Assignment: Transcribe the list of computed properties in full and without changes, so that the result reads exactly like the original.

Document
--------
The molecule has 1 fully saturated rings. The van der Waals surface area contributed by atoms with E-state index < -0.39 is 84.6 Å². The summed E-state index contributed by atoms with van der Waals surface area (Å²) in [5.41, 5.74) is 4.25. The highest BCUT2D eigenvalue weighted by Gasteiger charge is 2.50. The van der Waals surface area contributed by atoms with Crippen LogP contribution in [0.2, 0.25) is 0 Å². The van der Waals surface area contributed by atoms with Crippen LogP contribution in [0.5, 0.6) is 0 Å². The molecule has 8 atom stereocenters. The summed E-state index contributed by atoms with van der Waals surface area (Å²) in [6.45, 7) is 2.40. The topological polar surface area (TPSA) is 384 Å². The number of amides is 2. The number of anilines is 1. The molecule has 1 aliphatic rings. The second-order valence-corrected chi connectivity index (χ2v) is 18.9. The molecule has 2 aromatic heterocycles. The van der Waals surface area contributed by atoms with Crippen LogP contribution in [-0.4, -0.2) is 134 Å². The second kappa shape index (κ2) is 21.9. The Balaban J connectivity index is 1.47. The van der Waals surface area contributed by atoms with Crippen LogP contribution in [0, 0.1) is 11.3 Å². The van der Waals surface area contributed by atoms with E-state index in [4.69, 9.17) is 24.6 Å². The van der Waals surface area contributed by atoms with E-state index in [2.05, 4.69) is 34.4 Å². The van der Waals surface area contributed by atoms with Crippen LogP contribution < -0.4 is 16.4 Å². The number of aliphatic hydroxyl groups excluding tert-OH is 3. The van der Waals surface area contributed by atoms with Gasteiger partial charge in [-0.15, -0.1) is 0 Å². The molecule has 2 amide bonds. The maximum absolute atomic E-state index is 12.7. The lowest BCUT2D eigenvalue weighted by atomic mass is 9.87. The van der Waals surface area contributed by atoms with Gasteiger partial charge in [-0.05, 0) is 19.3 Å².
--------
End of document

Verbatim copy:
The molecule has 1 fully saturated rings. The van der Waals surface area contributed by atoms with E-state index < -0.39 is 84.6 Å². The summed E-state index contributed by atoms with van der Waals surface area (Å²) in [5.41, 5.74) is 4.25. The highest BCUT2D eigenvalue weighted by Gasteiger charge is 2.50. The van der Waals surface area contributed by atoms with Crippen LogP contribution in [0.2, 0.25) is 0 Å². The van der Waals surface area contributed by atoms with Crippen LogP contribution in [0.5, 0.6) is 0 Å². The molecule has 8 atom stereocenters. The summed E-state index contributed by atoms with van der Waals surface area (Å²) in [6.45, 7) is 2.40. The topological polar surface area (TPSA) is 384 Å². The number of amides is 2. The number of anilines is 1. The molecule has 1 aliphatic rings. The second-order valence-corrected chi connectivity index (χ2v) is 18.9. The molecule has 2 aromatic heterocycles. The van der Waals surface area contributed by atoms with Crippen LogP contribution in [-0.4, -0.2) is 134 Å². The second kappa shape index (κ2) is 21.9. The Balaban J connectivity index is 1.47. The van der Waals surface area contributed by atoms with Crippen LogP contribution in [0, 0.1) is 11.3 Å². The van der Waals surface area contributed by atoms with E-state index in [4.69, 9.17) is 24.6 Å². The van der Waals surface area contributed by atoms with E-state index in [2.05, 4.69) is 34.4 Å². The van der Waals surface area contributed by atoms with Crippen LogP contribution < -0.4 is 16.4 Å². The number of aliphatic hydroxyl groups excluding tert-OH is 3. The van der Waals surface area contributed by atoms with Gasteiger partial charge in [-0.15, -0.1) is 0 Å². The molecule has 2 amide bonds. The maximum absolute atomic E-state index is 12.7. The lowest BCUT2D eigenvalue weighted by atomic mass is 9.87. The van der Waals surface area contributed by atoms with Gasteiger partial charge in [-0.05, 0) is 19.3 Å².